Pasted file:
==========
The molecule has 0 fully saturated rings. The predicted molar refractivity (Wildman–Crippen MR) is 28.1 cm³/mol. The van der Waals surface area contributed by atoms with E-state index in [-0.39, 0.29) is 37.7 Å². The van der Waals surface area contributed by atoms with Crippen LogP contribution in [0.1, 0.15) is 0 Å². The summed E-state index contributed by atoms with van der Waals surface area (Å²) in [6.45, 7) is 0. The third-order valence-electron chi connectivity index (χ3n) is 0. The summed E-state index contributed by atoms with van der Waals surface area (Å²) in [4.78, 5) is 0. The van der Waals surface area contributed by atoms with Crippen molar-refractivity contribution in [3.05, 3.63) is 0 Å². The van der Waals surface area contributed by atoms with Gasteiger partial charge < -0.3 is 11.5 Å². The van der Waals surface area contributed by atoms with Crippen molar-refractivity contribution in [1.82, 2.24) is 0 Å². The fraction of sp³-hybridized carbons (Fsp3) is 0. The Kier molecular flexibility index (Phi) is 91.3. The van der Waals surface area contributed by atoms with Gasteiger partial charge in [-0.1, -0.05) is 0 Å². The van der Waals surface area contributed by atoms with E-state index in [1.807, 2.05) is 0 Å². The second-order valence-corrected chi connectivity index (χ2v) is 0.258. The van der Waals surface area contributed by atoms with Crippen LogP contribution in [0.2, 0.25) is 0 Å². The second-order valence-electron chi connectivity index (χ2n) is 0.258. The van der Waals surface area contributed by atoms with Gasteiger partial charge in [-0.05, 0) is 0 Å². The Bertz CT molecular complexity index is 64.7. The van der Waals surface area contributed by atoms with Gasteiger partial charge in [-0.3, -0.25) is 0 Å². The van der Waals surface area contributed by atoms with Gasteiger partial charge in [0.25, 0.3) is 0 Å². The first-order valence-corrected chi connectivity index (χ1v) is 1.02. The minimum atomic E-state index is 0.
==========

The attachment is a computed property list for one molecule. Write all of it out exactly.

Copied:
The molecule has 0 fully saturated rings. The predicted molar refractivity (Wildman–Crippen MR) is 28.1 cm³/mol. The van der Waals surface area contributed by atoms with E-state index in [-0.39, 0.29) is 37.7 Å². The van der Waals surface area contributed by atoms with Crippen LogP contribution in [0.1, 0.15) is 0 Å². The summed E-state index contributed by atoms with van der Waals surface area (Å²) in [6.45, 7) is 0. The third-order valence-electron chi connectivity index (χ3n) is 0. The summed E-state index contributed by atoms with van der Waals surface area (Å²) in [4.78, 5) is 0. The van der Waals surface area contributed by atoms with Crippen molar-refractivity contribution in [3.05, 3.63) is 0 Å². The van der Waals surface area contributed by atoms with Gasteiger partial charge < -0.3 is 11.5 Å². The van der Waals surface area contributed by atoms with Crippen molar-refractivity contribution in [1.82, 2.24) is 0 Å². The fraction of sp³-hybridized carbons (Fsp3) is 0. The Kier molecular flexibility index (Phi) is 91.3. The van der Waals surface area contributed by atoms with Gasteiger partial charge in [-0.1, -0.05) is 0 Å². The van der Waals surface area contributed by atoms with E-state index in [1.807, 2.05) is 0 Å². The second-order valence-corrected chi connectivity index (χ2v) is 0.258. The van der Waals surface area contributed by atoms with Crippen LogP contribution in [0.2, 0.25) is 0 Å². The second-order valence-electron chi connectivity index (χ2n) is 0.258. The van der Waals surface area contributed by atoms with Gasteiger partial charge in [-0.05, 0) is 0 Å². The Bertz CT molecular complexity index is 64.7. The van der Waals surface area contributed by atoms with Gasteiger partial charge in [-0.3, -0.25) is 0 Å². The van der Waals surface area contributed by atoms with Gasteiger partial charge in [0.25, 0.3) is 0 Å². The first-order valence-corrected chi connectivity index (χ1v) is 1.02. The minimum atomic E-state index is 0.